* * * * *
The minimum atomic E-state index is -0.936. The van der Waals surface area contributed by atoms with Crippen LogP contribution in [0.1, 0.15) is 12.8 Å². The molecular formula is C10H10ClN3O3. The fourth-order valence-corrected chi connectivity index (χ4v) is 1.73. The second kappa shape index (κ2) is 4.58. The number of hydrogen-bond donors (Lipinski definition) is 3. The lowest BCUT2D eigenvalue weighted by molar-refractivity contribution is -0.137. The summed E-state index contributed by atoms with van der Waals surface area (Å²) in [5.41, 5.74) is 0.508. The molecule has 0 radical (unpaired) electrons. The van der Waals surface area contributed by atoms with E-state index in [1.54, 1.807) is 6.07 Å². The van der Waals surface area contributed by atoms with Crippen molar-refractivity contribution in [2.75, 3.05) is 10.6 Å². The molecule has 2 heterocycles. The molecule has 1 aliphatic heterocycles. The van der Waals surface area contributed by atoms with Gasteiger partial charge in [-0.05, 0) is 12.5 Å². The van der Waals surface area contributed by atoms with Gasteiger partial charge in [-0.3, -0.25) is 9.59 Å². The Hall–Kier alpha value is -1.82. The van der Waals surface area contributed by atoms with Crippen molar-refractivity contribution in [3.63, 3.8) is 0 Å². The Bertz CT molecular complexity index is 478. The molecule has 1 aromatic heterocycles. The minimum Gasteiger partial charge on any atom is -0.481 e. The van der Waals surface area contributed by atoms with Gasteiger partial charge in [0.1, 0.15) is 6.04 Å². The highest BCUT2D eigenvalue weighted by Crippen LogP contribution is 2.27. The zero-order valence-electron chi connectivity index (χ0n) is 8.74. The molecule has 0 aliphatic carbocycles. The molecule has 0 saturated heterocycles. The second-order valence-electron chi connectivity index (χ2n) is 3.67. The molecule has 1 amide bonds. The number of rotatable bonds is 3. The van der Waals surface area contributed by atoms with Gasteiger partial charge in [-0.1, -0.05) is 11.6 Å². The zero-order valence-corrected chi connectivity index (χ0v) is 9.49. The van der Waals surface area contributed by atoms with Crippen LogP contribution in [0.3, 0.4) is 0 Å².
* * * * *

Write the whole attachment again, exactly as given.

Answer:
The minimum atomic E-state index is -0.936. The van der Waals surface area contributed by atoms with Crippen LogP contribution in [0.1, 0.15) is 12.8 Å². The molecular formula is C10H10ClN3O3. The fourth-order valence-corrected chi connectivity index (χ4v) is 1.73. The second kappa shape index (κ2) is 4.58. The number of hydrogen-bond donors (Lipinski definition) is 3. The lowest BCUT2D eigenvalue weighted by molar-refractivity contribution is -0.137. The summed E-state index contributed by atoms with van der Waals surface area (Å²) in [5.41, 5.74) is 0.508. The molecule has 0 radical (unpaired) electrons. The van der Waals surface area contributed by atoms with E-state index in [1.54, 1.807) is 6.07 Å². The van der Waals surface area contributed by atoms with Crippen molar-refractivity contribution in [2.75, 3.05) is 10.6 Å². The molecule has 2 heterocycles. The molecule has 1 aliphatic heterocycles. The van der Waals surface area contributed by atoms with Gasteiger partial charge in [-0.05, 0) is 12.5 Å². The van der Waals surface area contributed by atoms with Gasteiger partial charge in [-0.3, -0.25) is 9.59 Å². The Hall–Kier alpha value is -1.82. The van der Waals surface area contributed by atoms with Crippen molar-refractivity contribution in [3.63, 3.8) is 0 Å². The Bertz CT molecular complexity index is 478. The molecule has 1 aromatic heterocycles. The minimum Gasteiger partial charge on any atom is -0.481 e. The van der Waals surface area contributed by atoms with Gasteiger partial charge in [0.1, 0.15) is 6.04 Å². The highest BCUT2D eigenvalue weighted by Crippen LogP contribution is 2.27. The zero-order valence-electron chi connectivity index (χ0n) is 8.74. The molecule has 0 aliphatic carbocycles. The molecule has 0 saturated heterocycles. The second-order valence-electron chi connectivity index (χ2n) is 3.67. The molecule has 1 amide bonds. The number of rotatable bonds is 3. The van der Waals surface area contributed by atoms with Gasteiger partial charge in [-0.1, -0.05) is 11.6 Å². The zero-order valence-corrected chi connectivity index (χ0v) is 9.49. The van der Waals surface area contributed by atoms with Crippen LogP contribution in [0.3, 0.4) is 0 Å².